Scientists discover sweet white flower is really a sneaky carnivore Botanists discovered what some insects may have known for a long time: the false asphodel has an appetite for meat. The small hairs on the flower secrete an enzyme that traps and digests flies.

Scientists discover sweet white flower is really a sneaky carnivore

Scientists discover sweet white flower is really a sneaky carnivore

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Botanists discovered what some insects may have known for a long time: the false asphodel has an appetite for meat. The small hairs on the flower secrete an enzyme that traps and digests flies.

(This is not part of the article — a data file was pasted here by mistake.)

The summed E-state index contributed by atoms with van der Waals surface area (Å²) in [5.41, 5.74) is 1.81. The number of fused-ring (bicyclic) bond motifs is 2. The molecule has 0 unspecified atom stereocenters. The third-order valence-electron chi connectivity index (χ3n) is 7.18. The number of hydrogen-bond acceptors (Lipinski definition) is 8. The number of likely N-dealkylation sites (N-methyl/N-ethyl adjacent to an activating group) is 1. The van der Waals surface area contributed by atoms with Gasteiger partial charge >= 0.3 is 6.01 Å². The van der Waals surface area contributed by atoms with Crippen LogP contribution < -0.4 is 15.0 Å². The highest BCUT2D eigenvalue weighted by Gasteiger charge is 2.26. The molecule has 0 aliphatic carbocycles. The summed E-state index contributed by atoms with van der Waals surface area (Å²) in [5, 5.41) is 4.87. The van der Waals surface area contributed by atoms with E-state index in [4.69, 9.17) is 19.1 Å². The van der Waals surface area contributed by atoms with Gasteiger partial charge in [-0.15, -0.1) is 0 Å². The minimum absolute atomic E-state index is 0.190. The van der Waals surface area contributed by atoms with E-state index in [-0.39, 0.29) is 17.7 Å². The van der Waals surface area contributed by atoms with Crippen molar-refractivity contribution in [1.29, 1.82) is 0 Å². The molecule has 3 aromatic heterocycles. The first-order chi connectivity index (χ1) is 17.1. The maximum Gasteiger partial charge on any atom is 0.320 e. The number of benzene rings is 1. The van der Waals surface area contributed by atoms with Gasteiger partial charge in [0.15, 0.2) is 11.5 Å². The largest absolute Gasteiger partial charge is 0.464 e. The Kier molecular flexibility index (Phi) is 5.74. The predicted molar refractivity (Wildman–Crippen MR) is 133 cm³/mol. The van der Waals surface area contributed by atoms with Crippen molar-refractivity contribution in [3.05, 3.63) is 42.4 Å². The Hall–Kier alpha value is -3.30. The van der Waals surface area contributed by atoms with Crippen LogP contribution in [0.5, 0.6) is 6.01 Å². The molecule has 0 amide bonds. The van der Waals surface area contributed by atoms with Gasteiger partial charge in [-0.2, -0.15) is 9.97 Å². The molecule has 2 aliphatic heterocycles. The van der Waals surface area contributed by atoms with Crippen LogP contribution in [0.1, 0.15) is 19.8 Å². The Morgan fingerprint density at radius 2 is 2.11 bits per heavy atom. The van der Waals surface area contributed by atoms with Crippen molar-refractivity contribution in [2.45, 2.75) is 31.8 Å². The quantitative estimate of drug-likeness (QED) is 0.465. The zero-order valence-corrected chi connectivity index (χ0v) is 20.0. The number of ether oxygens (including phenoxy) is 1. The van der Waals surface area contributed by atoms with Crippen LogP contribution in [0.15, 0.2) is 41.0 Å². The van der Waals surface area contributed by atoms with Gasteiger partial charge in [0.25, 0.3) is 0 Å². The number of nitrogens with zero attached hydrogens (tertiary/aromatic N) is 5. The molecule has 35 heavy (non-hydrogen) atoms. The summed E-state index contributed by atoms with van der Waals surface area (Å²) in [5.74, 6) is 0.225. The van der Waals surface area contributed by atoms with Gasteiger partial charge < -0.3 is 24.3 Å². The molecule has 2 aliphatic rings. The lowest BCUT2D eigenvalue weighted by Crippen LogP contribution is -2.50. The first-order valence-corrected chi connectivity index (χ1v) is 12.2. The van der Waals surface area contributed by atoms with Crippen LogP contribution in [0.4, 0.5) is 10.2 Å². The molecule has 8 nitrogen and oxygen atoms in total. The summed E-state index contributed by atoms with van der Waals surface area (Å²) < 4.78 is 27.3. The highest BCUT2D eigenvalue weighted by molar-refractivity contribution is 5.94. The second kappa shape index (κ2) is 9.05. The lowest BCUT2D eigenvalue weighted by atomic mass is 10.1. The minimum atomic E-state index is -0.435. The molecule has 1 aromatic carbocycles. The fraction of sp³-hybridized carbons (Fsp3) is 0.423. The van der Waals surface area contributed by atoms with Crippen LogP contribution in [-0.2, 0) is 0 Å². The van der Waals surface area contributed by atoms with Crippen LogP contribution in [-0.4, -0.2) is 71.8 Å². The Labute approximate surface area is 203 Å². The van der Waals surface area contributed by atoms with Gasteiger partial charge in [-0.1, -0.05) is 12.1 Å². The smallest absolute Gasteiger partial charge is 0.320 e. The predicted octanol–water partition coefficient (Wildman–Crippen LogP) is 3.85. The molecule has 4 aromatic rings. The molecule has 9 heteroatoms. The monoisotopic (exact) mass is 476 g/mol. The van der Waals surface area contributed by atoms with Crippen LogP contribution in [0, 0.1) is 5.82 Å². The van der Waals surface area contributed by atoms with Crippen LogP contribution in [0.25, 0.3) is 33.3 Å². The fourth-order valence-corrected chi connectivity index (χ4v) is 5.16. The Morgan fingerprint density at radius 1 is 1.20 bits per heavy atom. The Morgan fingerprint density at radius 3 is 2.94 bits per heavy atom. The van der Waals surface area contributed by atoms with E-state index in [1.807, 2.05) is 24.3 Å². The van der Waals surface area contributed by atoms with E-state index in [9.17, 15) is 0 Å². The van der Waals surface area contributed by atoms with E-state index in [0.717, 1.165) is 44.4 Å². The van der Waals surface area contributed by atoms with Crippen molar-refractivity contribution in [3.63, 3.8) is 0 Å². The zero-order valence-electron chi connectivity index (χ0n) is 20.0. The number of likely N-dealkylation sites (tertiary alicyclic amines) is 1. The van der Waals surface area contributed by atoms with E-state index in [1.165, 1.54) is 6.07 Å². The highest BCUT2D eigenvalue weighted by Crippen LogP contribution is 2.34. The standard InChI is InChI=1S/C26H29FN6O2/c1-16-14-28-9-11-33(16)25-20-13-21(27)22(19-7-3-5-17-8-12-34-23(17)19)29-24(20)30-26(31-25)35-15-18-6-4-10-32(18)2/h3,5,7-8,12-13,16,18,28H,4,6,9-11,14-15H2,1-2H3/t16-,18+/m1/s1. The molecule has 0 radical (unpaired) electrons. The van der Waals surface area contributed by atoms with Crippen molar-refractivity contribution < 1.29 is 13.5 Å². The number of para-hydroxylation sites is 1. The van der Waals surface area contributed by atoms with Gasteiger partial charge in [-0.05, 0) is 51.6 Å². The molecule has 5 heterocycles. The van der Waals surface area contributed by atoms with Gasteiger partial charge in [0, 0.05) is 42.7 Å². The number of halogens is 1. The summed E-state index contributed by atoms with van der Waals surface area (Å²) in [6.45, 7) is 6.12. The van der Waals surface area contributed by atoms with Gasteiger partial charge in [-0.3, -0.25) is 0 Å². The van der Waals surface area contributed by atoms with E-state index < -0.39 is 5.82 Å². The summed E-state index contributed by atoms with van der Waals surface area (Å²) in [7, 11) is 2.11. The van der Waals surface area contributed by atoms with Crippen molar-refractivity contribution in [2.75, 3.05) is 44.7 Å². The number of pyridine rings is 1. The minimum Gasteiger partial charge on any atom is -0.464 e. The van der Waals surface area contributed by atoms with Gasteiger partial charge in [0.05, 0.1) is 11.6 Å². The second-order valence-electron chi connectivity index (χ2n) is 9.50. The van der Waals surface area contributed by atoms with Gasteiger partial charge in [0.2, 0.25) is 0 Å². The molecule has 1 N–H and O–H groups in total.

A MARTINEZ, HOST:

Good morning. I'm A Martinez.

Scientists have known about a flower called the false asphodel since the 19th century - a long-stemmed plant with pretty white petals. But closer inspection led botanists to discover what some insects may have known for a long time - that the wildflower has an appetite for meat. The small hairs on the flower secrete an enzyme that traps and digests poor flies that stop by. So to all our fly listeners or listeners who are flies, consider yourself warned.

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